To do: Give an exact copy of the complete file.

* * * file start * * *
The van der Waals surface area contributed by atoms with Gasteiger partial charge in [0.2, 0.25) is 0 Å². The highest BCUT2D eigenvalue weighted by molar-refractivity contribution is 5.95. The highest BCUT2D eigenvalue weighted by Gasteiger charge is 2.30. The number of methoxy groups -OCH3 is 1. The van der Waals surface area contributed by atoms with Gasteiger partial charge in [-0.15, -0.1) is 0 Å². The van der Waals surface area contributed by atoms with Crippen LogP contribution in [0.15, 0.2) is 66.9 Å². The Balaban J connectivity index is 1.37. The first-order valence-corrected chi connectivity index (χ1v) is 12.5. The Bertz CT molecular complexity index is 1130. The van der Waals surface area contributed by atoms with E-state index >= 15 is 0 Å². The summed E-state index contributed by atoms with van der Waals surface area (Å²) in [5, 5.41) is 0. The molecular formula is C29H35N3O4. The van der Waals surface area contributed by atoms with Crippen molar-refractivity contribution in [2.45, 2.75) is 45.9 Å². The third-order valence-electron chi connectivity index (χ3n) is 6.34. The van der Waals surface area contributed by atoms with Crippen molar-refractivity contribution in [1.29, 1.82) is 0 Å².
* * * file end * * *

The van der Waals surface area contributed by atoms with Gasteiger partial charge in [0.2, 0.25) is 0 Å². The highest BCUT2D eigenvalue weighted by molar-refractivity contribution is 5.95. The highest BCUT2D eigenvalue weighted by Gasteiger charge is 2.30. The number of methoxy groups -OCH3 is 1. The van der Waals surface area contributed by atoms with Gasteiger partial charge in [-0.15, -0.1) is 0 Å². The van der Waals surface area contributed by atoms with Crippen LogP contribution in [0.15, 0.2) is 66.9 Å². The Balaban J connectivity index is 1.37. The first-order valence-corrected chi connectivity index (χ1v) is 12.5. The Bertz CT molecular complexity index is 1130. The van der Waals surface area contributed by atoms with E-state index >= 15 is 0 Å². The summed E-state index contributed by atoms with van der Waals surface area (Å²) in [5, 5.41) is 0. The molecular formula is C29H35N3O4. The van der Waals surface area contributed by atoms with Crippen molar-refractivity contribution in [2.45, 2.75) is 45.9 Å². The third-order valence-electron chi connectivity index (χ3n) is 6.34. The van der Waals surface area contributed by atoms with Crippen molar-refractivity contribution in [1.29, 1.82) is 0 Å².